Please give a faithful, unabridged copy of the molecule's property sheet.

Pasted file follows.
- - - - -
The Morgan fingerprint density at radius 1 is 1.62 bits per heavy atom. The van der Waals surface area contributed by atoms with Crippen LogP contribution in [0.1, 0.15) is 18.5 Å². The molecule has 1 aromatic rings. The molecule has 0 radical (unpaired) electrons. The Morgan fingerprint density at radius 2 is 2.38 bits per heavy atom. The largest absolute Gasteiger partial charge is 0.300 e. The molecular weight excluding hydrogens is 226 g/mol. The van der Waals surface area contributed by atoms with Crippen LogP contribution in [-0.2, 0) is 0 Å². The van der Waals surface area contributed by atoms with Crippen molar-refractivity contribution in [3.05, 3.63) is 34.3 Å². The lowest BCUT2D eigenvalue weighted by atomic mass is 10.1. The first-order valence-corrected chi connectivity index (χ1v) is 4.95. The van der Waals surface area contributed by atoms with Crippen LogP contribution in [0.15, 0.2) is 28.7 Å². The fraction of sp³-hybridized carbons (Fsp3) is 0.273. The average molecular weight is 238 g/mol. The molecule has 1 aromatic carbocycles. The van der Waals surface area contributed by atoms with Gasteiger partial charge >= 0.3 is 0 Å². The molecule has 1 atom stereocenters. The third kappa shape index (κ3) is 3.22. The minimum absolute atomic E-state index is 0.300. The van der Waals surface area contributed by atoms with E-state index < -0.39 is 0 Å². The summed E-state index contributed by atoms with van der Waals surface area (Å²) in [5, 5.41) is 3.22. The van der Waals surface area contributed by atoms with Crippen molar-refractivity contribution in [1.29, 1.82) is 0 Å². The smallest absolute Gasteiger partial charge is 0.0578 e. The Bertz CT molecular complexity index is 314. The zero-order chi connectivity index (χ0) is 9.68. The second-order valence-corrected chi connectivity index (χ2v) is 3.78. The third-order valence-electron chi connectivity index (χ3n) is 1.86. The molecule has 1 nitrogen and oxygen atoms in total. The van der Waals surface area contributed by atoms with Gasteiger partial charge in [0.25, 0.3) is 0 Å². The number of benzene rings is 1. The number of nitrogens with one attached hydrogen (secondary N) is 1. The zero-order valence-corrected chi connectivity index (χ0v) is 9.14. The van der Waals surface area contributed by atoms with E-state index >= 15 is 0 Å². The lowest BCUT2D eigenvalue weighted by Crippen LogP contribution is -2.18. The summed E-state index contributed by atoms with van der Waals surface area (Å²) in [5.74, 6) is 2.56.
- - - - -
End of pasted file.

The Morgan fingerprint density at radius 1 is 1.62 bits per heavy atom. The van der Waals surface area contributed by atoms with Crippen LogP contribution in [0.1, 0.15) is 18.5 Å². The molecule has 1 aromatic rings. The molecule has 0 radical (unpaired) electrons. The Morgan fingerprint density at radius 2 is 2.38 bits per heavy atom. The largest absolute Gasteiger partial charge is 0.300 e. The molecular weight excluding hydrogens is 226 g/mol. The van der Waals surface area contributed by atoms with Crippen LogP contribution in [-0.2, 0) is 0 Å². The van der Waals surface area contributed by atoms with Crippen molar-refractivity contribution in [3.05, 3.63) is 34.3 Å². The lowest BCUT2D eigenvalue weighted by atomic mass is 10.1. The first-order valence-corrected chi connectivity index (χ1v) is 4.95. The van der Waals surface area contributed by atoms with Crippen LogP contribution in [0.15, 0.2) is 28.7 Å². The fraction of sp³-hybridized carbons (Fsp3) is 0.273. The average molecular weight is 238 g/mol. The molecule has 1 aromatic carbocycles. The van der Waals surface area contributed by atoms with Gasteiger partial charge >= 0.3 is 0 Å². The molecule has 1 atom stereocenters. The third kappa shape index (κ3) is 3.22. The minimum absolute atomic E-state index is 0.300. The van der Waals surface area contributed by atoms with E-state index < -0.39 is 0 Å². The summed E-state index contributed by atoms with van der Waals surface area (Å²) in [5, 5.41) is 3.22. The van der Waals surface area contributed by atoms with Crippen molar-refractivity contribution in [1.29, 1.82) is 0 Å². The smallest absolute Gasteiger partial charge is 0.0578 e. The Bertz CT molecular complexity index is 314. The zero-order chi connectivity index (χ0) is 9.68. The second-order valence-corrected chi connectivity index (χ2v) is 3.78. The third-order valence-electron chi connectivity index (χ3n) is 1.86. The molecule has 1 nitrogen and oxygen atoms in total. The van der Waals surface area contributed by atoms with Gasteiger partial charge in [0.25, 0.3) is 0 Å². The number of benzene rings is 1. The number of nitrogens with one attached hydrogen (secondary N) is 1. The zero-order valence-corrected chi connectivity index (χ0v) is 9.14. The van der Waals surface area contributed by atoms with E-state index >= 15 is 0 Å². The lowest BCUT2D eigenvalue weighted by Crippen LogP contribution is -2.18. The summed E-state index contributed by atoms with van der Waals surface area (Å²) in [5.74, 6) is 2.56.